Politicians Avoiding the Press: If You Can’t Stand the Heat, Get out of the Election10.23.10
Many politicians are shying away from doing interviews with press anymore — sometimes only doing so if they get the questions ahead of time so they can be prepared or only sitting down with people from specific networks that tend to be favorable to candidates of their party. (I’m looking at you, Sharron Angle.)
There are all kinds of issues with this — especially in Angle’s case of wanting the press to report the news how she wants it reported (the very definition of bias). But, I’m going to focus on one that just hit me today.
If you can only handle pressure and adversity if its scripted and handed to you before hand so you can be prepared, how in the world are you going to deal with the constantly changing conditions and situations that come with actually winning an office seat?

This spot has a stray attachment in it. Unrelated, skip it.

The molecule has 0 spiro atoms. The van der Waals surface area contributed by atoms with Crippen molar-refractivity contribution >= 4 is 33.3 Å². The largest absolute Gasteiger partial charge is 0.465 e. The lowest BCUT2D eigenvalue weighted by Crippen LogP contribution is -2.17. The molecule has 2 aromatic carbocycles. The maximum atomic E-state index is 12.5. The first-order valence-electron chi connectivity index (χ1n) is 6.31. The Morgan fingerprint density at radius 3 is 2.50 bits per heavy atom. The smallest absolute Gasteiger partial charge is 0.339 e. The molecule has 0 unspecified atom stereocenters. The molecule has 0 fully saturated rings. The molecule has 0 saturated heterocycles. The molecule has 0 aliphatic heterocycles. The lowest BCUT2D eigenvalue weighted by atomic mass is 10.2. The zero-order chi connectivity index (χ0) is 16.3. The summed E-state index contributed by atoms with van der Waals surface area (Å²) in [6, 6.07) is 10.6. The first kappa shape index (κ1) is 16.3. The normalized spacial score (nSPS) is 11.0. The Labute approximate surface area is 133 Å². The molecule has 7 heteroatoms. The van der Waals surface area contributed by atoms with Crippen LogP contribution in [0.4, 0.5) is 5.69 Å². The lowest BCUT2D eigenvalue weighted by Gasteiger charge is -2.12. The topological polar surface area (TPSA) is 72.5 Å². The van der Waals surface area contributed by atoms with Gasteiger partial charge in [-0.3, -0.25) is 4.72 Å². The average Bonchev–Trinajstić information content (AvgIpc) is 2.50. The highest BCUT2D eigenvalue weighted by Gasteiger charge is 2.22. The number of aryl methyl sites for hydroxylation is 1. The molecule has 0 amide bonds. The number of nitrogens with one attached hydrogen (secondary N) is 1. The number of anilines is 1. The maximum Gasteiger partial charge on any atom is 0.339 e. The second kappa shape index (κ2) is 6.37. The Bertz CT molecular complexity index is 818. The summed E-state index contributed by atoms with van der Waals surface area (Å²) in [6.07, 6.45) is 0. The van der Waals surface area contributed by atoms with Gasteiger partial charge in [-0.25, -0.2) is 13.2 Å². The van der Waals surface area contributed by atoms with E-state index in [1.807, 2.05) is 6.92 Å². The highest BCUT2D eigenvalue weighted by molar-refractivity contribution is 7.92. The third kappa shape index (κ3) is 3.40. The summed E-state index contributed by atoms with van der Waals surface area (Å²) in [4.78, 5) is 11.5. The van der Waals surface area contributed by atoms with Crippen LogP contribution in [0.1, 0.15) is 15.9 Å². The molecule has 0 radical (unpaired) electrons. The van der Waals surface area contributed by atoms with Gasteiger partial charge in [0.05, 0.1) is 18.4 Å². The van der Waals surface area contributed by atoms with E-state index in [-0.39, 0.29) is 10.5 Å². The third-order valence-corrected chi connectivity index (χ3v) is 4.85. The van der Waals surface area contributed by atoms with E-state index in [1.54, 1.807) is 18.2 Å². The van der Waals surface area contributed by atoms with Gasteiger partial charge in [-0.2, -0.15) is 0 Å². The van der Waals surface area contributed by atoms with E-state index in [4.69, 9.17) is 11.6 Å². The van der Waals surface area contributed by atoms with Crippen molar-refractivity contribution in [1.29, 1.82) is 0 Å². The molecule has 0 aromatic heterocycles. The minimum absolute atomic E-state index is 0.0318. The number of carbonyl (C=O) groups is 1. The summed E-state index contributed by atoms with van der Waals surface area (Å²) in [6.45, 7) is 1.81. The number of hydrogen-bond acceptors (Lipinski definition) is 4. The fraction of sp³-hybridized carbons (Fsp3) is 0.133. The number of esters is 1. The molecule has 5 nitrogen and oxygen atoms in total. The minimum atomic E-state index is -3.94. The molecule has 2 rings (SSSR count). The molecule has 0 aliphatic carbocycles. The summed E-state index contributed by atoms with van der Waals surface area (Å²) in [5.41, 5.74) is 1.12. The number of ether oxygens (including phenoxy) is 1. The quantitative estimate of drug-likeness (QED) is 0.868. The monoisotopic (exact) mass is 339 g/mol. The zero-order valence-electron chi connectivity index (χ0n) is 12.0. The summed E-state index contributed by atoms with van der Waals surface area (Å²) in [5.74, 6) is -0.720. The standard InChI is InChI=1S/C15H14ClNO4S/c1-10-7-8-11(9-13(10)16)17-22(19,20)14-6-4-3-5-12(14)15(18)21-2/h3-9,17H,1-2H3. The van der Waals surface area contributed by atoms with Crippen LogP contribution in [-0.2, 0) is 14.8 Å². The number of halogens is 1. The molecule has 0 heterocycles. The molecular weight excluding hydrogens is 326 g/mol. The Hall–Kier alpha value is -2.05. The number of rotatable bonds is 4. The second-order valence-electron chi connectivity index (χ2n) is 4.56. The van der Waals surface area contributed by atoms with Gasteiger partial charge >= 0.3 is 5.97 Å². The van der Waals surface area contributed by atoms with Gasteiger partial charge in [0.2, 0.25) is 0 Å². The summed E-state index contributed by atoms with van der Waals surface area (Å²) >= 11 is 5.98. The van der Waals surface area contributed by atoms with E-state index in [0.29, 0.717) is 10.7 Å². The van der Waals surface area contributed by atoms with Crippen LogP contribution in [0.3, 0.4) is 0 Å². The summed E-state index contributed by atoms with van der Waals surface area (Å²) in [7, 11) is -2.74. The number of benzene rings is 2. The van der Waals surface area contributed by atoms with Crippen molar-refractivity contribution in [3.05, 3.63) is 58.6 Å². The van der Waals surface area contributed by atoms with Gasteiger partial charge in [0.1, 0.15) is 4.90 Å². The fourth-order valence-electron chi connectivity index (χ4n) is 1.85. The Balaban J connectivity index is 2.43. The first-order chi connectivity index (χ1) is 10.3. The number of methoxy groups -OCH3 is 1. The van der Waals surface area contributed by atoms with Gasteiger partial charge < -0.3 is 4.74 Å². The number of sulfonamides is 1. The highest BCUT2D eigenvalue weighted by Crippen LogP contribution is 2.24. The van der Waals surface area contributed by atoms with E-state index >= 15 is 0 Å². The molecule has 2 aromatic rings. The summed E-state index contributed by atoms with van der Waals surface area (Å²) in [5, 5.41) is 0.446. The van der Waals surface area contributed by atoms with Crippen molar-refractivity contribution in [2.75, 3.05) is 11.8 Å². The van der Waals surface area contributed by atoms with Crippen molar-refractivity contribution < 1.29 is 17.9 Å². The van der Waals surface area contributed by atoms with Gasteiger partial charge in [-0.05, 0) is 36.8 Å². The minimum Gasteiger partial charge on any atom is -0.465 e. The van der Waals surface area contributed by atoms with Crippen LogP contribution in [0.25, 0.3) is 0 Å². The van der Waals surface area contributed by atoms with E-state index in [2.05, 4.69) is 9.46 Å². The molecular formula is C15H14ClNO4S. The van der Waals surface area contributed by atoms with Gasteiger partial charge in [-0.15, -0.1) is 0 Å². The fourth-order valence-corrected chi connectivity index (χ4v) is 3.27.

Life doesn’t come at us in a way that gives us time to always be prepared to face whatever it throws at us. Especially for politicians, you have to be quick on your feet. So while I get the dangers associated with avoiding the press — the increasing demonization of the press (it’s true: not all reporters are cynical and biased) and the lack of knowledge about the candidates themselves — it seems like this would be an issue that should worry people on both sides of the political aisle.
Shouldn’t a political candidate be able to handle the heat that gets thrown at them, even if its unsavory and unprofessional, and especially if its critical and policy-related? Even if the press had some sort of ulterior motive by a shadow conspiracy to take down a particular party, wouldn’t it behoove the candidates to take them on and be seen as the sane, rational voice instead of vice versa?